Indian workers treated like slaves in US awarded $14m compensation | india | Hindustan Times
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Indian workers treated like slaves in US awarded $14m compensation

A New Orleans jury on Wednesday awarded $14 million in compensation to five Indian men who were brought to the US under false promises and made to work in inhuman conditions.

india Updated: Feb 20, 2015 01:08 IST
Yashwant Raj

A New Orleans jury on Wednesday awarded $14 million in compensation to five Indian men who were brought to the US under false promises and made to work in inhuman conditions.

Signal International, the US company that employed these men and others, will pay $12 million, and a local lawyer and their Indian recruiter will pay $915,000 each.

The five men are Jacob Joseph Kadakkarappally, Hemant Khuttan, Padaveettiyl, Sulekha and Palanyandi Thangamani, according to a non-profit that represented them.
There are lawsuits by 200 other Indians, all led by the same non-profit, Southern Poverty Law Center, which said together they comprise the largest human trafficking case in US history.

“The defendants exploited our clients, put their own profits over the lives of these honorable workers, and tried to deny them their day in court,” said lead attorney Alan Howard.

Signal said in a statement, “Signal strongly disagrees with rulings from the court in the case which impacted its ability to present defences and is disappointed with the verdict.”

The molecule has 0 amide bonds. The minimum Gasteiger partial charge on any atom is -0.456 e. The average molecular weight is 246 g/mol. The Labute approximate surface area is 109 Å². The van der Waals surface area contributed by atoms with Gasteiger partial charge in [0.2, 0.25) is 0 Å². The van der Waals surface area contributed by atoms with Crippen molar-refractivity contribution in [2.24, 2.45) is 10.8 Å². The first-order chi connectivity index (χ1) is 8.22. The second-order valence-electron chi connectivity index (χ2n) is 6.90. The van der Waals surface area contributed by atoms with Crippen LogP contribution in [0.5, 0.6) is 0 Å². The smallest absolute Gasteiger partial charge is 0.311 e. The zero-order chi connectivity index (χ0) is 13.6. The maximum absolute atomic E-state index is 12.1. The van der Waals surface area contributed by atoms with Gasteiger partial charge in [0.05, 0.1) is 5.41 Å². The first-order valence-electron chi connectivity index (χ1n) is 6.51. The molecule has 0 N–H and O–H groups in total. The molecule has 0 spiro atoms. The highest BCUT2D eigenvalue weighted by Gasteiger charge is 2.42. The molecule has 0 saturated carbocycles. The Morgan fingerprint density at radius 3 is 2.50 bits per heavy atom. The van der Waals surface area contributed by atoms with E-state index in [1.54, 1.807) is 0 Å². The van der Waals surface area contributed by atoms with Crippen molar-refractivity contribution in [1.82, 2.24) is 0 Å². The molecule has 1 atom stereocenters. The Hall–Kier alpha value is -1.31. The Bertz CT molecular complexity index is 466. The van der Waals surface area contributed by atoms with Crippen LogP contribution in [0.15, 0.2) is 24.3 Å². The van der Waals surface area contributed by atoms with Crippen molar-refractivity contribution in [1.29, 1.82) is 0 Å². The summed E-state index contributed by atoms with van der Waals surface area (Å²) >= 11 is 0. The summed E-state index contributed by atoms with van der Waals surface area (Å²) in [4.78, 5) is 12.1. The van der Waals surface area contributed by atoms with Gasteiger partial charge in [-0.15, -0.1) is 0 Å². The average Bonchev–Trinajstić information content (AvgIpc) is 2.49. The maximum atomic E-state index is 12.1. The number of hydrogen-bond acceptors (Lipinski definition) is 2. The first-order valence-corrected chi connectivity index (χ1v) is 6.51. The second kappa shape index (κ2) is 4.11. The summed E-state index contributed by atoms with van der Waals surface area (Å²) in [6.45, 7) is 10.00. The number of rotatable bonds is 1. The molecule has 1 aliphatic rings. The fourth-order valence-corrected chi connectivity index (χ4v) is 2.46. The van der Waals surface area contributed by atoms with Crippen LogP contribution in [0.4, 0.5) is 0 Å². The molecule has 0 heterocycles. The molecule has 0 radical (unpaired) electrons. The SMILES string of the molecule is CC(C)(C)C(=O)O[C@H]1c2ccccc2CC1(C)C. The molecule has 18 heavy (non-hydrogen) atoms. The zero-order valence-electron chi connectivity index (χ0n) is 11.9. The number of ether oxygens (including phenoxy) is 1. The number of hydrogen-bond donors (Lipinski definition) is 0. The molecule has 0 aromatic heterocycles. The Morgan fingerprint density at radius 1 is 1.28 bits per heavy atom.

In the aftermath of Hurricane Katrina in 2005, Signal employed around 500 Indians, recruited though the Indian agent, who was identified as Sachin Diwan by the law center. Each worker was paid between $10,000 and $20,000 for the job, which, they were falsely promised, would come with permanent residency, the much sought after Green Card.

They were to work at Signal’s shipyard in Mississippi. And which is where they saw their dreams of a job and future shatter all around them. The working and living conditions were inhuman. They lived in cramped isolated labour camps with round-the-clock guards — and they paid for $1,050 a month for this.

“That was the minute where all my expectations were shattered,” plaintiff Sony Sulekha testified, according to a statement from the law center. “The time that I went into the camp and I looked, I was shocked. Where all my expectations and my happiness all got destroyed, that was the minute that it happened.”
The suit was filed in 2008.